Nothing could have broken the spell. Time stood still. Reality seemed to pause. The world was only two carpet tiles wide and I was enraptured by everything in it. My small fingers gripped the cool, smooth metal of my favourite wet-black toy Corvette with the lipstick-red plastic seats. Intensely eyeing the steadily turning wheels, I pushed that little car over the hilly humps of nan’s slippers, drove it with a customary “vroom-vroom!” up two folded cushions and brought it to a screeching halt down the side of granddad’s armchair. When the precision parking manoeuvre was complete and the door swung open, the stick-man I’d fashioned for myself out of two intertwining hairpins climbed out (with a subtle coercion) so he could trot over to the bakery – a.k.a. the wooden leg of mum’s coffee table.
Play made me feel invisible to the adults in the household. Invented places were mine alone to explore. People in my family could cook, clean, talk, argue, snooze or watch TV and still my imagination kept me occupied in intense concentration driving those cars, separating marbles into regiments, letting Barbie dolls have ‘intelligent’ conversations and getting Star Wars figures to fight their differences out. I only occasionally let mum join in and she never got it right. I would order her around like a proper bossy-boots – “put dolly in the red dress, not the blue…!”; “No, mum, you can’t just stop a bus in the middle of the road. Push it to the bus stop…!” – because, to me, play was always the realm of the child.
But that all changed when I reached my thirties.
It’s not that I didn’t ‘grow up’. After earning a science degree, partying hard in London and taking on a job as a technical writer with a major corporation, I’d done my fair share of adulty stuff, but I also didn’t feel totally satisfied. Something was missing. Living wholly in the adult world didn’t fully make sense to me. So I decided to make a big change in my life. I reshaped my views on playtime, resurrected my childhood love of ‘being in my own world’ and took my newfound freedom to a completely new level. I became a fiction writer – and now I play every day, for as long as I can, building imaginary places, interesting characters and as many gripping story-lines as possible. Play is the key ingredient. Being able to ‘play’ in my head helps me visualise characters, plan out scenarios, think up answers to a story’s puzzles.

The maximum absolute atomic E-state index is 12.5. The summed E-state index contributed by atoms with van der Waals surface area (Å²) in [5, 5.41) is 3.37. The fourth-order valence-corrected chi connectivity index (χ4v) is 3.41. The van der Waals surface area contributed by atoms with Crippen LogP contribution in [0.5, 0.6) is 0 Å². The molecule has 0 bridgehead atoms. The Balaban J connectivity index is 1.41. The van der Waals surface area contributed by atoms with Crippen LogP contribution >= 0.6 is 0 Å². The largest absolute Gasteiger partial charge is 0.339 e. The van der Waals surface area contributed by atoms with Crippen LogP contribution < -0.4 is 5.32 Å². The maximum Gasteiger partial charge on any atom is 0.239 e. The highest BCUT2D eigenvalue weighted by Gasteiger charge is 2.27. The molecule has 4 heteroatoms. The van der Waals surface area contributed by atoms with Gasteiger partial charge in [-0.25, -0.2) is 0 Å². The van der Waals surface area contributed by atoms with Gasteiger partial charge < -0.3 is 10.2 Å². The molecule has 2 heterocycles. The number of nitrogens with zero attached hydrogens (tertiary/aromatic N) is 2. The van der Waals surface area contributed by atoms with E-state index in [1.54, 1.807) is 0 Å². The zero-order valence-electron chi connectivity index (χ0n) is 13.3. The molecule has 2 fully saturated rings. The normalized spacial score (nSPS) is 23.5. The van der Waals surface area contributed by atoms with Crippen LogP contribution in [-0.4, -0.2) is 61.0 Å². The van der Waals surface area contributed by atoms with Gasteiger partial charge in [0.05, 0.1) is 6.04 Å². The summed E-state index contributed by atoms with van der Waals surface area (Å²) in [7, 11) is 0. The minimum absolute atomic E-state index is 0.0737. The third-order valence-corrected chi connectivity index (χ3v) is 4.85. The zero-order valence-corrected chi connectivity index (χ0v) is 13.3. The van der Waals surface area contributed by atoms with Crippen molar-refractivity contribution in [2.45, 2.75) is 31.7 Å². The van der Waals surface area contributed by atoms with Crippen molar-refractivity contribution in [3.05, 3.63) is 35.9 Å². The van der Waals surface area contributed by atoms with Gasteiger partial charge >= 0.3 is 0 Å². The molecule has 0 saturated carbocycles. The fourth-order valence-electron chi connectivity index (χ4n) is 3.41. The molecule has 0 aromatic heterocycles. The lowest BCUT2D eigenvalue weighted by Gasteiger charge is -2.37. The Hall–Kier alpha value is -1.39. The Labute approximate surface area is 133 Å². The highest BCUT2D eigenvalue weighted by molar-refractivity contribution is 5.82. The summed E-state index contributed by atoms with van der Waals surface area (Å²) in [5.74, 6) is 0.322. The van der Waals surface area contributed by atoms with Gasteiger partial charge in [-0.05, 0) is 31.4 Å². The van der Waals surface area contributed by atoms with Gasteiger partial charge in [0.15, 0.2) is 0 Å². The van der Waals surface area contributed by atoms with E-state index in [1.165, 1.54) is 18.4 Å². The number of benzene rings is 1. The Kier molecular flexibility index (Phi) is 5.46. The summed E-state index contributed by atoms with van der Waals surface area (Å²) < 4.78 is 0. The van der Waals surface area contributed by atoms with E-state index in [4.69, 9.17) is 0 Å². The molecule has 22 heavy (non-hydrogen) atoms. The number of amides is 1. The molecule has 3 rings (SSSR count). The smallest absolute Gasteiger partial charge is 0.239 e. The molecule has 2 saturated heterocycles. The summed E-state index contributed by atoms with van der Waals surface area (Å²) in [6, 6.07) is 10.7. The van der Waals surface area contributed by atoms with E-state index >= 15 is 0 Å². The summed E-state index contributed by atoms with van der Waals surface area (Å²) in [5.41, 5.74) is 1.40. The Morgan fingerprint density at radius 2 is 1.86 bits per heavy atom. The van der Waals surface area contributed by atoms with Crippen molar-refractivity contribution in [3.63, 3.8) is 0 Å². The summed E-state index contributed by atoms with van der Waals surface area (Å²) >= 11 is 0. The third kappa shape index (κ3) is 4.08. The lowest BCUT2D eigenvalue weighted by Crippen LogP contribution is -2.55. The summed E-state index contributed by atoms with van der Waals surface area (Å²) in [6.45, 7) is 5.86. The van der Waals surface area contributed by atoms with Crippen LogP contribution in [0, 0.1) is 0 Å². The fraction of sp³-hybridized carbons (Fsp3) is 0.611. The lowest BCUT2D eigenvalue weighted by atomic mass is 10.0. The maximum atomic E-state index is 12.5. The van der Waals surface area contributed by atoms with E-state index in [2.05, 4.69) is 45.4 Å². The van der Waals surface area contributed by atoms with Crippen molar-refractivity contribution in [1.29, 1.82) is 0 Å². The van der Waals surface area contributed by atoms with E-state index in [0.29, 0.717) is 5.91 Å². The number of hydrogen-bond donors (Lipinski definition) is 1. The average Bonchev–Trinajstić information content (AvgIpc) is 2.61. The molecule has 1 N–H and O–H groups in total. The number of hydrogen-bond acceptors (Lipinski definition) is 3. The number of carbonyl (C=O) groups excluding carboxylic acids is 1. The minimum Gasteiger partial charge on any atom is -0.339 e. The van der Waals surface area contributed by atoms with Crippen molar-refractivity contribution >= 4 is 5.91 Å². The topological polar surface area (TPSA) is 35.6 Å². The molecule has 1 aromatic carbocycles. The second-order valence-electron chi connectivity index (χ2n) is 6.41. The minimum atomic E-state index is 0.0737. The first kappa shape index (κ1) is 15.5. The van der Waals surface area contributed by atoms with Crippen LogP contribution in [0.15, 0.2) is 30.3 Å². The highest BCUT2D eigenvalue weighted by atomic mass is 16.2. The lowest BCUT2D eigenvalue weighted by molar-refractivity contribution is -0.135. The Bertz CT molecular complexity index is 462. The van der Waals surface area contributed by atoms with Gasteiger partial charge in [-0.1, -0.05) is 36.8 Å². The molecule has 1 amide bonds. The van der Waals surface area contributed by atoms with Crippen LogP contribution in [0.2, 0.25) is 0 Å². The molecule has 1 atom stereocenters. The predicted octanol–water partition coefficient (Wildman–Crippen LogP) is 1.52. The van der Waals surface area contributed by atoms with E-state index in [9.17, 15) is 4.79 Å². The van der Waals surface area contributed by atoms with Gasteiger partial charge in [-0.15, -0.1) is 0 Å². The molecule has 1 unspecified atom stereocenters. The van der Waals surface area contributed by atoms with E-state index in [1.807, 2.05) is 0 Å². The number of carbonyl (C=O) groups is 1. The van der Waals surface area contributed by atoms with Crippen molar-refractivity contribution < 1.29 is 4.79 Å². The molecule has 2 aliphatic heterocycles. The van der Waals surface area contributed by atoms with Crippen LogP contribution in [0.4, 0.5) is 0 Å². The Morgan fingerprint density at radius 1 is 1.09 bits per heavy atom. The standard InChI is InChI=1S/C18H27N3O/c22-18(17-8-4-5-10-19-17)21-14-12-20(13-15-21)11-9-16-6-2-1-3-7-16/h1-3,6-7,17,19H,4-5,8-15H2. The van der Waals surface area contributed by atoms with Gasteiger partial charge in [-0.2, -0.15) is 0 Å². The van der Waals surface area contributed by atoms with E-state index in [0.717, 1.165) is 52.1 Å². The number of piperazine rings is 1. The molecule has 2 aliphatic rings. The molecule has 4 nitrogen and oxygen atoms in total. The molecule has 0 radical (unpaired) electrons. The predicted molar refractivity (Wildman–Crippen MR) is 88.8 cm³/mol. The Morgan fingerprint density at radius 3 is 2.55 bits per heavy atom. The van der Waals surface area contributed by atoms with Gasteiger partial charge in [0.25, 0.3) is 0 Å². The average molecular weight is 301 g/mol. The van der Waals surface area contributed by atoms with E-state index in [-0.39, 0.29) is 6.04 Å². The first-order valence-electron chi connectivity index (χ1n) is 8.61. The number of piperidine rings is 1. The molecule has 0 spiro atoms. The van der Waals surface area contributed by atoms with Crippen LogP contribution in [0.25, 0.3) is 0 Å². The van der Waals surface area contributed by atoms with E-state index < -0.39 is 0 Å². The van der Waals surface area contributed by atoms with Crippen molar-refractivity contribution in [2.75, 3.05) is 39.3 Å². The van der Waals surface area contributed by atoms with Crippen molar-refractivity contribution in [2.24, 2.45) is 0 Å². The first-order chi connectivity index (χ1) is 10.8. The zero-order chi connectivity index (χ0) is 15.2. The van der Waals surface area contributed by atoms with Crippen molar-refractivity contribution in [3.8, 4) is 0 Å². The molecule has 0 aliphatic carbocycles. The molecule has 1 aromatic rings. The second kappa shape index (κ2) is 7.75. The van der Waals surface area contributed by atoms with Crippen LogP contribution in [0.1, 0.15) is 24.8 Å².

I don’t think you can be a good writer – one who really connects with readers – without having a strong playful streak. To play – really play – as an adult, you have to know how to let go. I’ve met other adults who’ve lost their ability to play, disregarding it as naive and childish, but in those people I see a missing link. People who are scared of playing start getting stiff and serious. Play is for everyone. You don’t need to give birth to children or get a pet to do it again. You don’t need to be a writer, either. Only last Sunday, I saw two men in their mid-thirties jumping around like there was no tomorrow on a kid’s adventure playground. Alcohol was not involved. On sighting their regression opportunity, they legged-it to the swings, demolished the climbing frame, spun themselves sick on the whirligig and finished it all off with a good solid bit of sliding, not caring that their adult bottoms slowed their initial progress down the slippery, silvery slope. None of the usual-sized kids blinked an eye. They were all far too absorbed in their own games – or as I sometimes think of it, the fiction in their heads – just like I used to be.